Drivers Are Joining the Fight Against Trafficking

Supply Chain

As a board member of Truckers Against Trafficking, Antoine Sadler has found a new passion and purpose.

Walmart drivers, along with other professional drivers, spend a lot of time on the road—and that puts them in a unique position to help those vulnerable to human trafficking.


Human trafficking, considered modern-day slavery, is the exploitation of another person through force, fraud or coercion. Forced labor, domestic servitude and involuntary prostitution are considered types of human trafficking.


“While the initial purchase of victims may occur online, the real-time sale of victims can happen in many locations, including truck stops, restaurants, rest areas, hotels/motels, strip clubs, private homes, etc.,” explains Truckers Against Trafficking (TAT). This national nonprofit organization was founded in 2009 and trains truck drivers to recognize and report human trafficking.


A New Perspective

Road Team member Antoine Sadler was introduced to the organization in 2015 when he was sent by Walmart to a TAT conference.


Before he joined TAT, Antoine says he thought activity he saw while out on the road wasn’t his business. “I would say you made a bad choice, and I would keep moving,” he recalls. Going through the training provided by TAT opened his eyes. “It changed a lot of my thinking.”


Since then, Antoine has gotten heavily involved with TAT, doing radio and podcast interviews and helping to make a commercial. He now serves on the organization’s board of directors. A lot of his work is just trying to get the word out. Whenever he’s at a hiring event, Antoine passes out wallet cards produced by TAT. The cards include red flags that could signal trafficking and when to call law enforcement.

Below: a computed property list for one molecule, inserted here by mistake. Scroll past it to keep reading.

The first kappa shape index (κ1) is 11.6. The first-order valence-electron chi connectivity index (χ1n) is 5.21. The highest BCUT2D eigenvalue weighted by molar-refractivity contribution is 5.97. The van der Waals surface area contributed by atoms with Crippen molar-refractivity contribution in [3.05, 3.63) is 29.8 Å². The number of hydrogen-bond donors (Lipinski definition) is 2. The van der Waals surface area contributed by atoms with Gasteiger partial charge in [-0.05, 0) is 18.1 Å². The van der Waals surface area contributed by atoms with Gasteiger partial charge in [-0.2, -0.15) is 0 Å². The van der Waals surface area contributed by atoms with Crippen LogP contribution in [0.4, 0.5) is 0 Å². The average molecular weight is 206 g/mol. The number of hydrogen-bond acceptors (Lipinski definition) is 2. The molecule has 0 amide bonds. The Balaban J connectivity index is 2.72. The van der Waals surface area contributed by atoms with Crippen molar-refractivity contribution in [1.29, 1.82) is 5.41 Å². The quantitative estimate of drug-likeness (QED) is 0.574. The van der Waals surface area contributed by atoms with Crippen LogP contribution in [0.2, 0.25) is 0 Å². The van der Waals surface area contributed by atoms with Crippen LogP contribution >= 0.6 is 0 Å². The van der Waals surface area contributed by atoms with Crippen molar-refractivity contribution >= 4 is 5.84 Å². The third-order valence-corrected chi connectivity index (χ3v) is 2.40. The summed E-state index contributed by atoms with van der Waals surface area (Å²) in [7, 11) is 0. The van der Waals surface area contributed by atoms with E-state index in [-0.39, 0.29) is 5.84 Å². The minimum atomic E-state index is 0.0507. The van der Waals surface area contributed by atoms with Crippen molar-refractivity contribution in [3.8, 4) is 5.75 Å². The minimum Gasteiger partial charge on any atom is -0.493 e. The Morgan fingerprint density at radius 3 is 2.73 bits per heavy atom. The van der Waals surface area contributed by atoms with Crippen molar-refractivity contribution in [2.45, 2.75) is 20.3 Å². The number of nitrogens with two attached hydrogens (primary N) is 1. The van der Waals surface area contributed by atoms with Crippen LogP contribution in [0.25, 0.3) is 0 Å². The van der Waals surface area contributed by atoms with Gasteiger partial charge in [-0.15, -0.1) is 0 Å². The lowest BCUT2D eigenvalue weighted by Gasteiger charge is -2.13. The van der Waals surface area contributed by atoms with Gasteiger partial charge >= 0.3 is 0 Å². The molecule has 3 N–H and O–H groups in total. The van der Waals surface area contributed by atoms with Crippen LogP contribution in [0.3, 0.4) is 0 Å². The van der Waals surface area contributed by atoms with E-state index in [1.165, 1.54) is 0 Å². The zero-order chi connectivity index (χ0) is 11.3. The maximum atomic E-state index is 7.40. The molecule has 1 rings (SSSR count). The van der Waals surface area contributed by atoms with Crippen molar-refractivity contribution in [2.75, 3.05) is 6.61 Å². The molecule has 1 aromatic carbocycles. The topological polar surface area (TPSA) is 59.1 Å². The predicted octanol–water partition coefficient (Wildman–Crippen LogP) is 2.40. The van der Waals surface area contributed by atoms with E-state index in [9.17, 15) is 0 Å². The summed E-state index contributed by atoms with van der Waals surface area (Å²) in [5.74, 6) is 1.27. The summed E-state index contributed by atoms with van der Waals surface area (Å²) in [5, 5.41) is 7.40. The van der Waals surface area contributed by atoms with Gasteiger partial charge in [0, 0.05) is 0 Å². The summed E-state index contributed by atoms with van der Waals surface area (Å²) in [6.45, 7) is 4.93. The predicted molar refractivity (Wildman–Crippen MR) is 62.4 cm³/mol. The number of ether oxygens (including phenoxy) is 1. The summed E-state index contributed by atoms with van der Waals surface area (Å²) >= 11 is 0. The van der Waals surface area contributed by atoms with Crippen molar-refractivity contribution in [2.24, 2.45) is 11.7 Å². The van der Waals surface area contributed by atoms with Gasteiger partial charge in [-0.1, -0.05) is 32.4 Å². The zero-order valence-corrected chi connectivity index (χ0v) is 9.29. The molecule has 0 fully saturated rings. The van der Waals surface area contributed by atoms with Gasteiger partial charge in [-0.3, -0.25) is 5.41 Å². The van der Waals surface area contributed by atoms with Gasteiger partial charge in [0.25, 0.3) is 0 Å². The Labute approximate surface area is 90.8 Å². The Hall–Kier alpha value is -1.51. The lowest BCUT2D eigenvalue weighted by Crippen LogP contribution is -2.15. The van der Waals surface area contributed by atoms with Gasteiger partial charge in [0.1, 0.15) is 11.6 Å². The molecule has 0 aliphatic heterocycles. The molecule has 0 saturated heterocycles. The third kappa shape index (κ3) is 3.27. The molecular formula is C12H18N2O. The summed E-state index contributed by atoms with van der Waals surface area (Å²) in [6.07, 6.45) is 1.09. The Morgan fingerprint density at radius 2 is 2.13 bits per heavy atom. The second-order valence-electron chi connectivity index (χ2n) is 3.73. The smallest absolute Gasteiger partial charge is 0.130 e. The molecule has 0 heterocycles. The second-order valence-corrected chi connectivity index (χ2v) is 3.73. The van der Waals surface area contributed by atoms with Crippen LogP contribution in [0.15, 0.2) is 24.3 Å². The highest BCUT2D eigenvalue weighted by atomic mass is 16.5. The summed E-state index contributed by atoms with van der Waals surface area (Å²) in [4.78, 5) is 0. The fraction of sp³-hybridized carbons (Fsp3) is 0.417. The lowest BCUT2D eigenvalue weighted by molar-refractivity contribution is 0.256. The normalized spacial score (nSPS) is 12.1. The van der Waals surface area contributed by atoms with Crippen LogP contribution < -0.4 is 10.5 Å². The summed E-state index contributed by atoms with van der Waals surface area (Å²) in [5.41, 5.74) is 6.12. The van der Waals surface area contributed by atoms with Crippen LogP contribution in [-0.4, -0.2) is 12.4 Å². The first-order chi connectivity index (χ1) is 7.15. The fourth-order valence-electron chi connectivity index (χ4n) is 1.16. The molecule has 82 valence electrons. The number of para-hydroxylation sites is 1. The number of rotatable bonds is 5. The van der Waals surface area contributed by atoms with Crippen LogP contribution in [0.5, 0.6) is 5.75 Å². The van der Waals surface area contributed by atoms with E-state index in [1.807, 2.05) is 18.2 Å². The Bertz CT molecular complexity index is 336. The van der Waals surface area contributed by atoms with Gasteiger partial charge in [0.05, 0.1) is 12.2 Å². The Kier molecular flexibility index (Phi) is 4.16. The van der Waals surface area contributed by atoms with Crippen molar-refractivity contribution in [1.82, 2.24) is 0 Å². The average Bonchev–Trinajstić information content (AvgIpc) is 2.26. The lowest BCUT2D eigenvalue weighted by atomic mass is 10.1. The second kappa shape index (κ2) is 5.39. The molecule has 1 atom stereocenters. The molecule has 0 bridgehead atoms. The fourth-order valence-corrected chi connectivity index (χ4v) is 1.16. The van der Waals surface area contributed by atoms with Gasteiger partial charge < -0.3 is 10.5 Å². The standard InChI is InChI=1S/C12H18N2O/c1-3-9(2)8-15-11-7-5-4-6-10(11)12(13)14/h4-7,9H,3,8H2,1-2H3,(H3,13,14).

Drivers can help by being observant and noticing what’s going on around them. If a situation doesn’t look right, they can call local law enforcement or the National Human Trafficking Hotline immediately at 1-888-373-7888.


One driver Antoine knows found a suspicious book in his hotel room. He called the authorities and an investigation was started. “Now everybody's taking a look at it. You got law enforcement noticing this is going on in the area. You’ve got the hotel looking into it,” he says. “Just by that one driver being educated.”


Impact, by the Numbers

According to estimates from American Trucking Associations, TAT has had a real impact:

  • 1,014,367 trucking professionals are registered as TAT trained

  • 2,692 calls have been made to the national hotline by truck drivers

  • 708 likely cases have been investigated

  • 1,296 victims have been identified

Learn more about Truckers Against Trafficking, including how to support the organization and training information.


Between September 11—17, 2022, we’re celebrating our Drivers and Techs. Watch for more stories about the amazing associates who do more than deliver every day!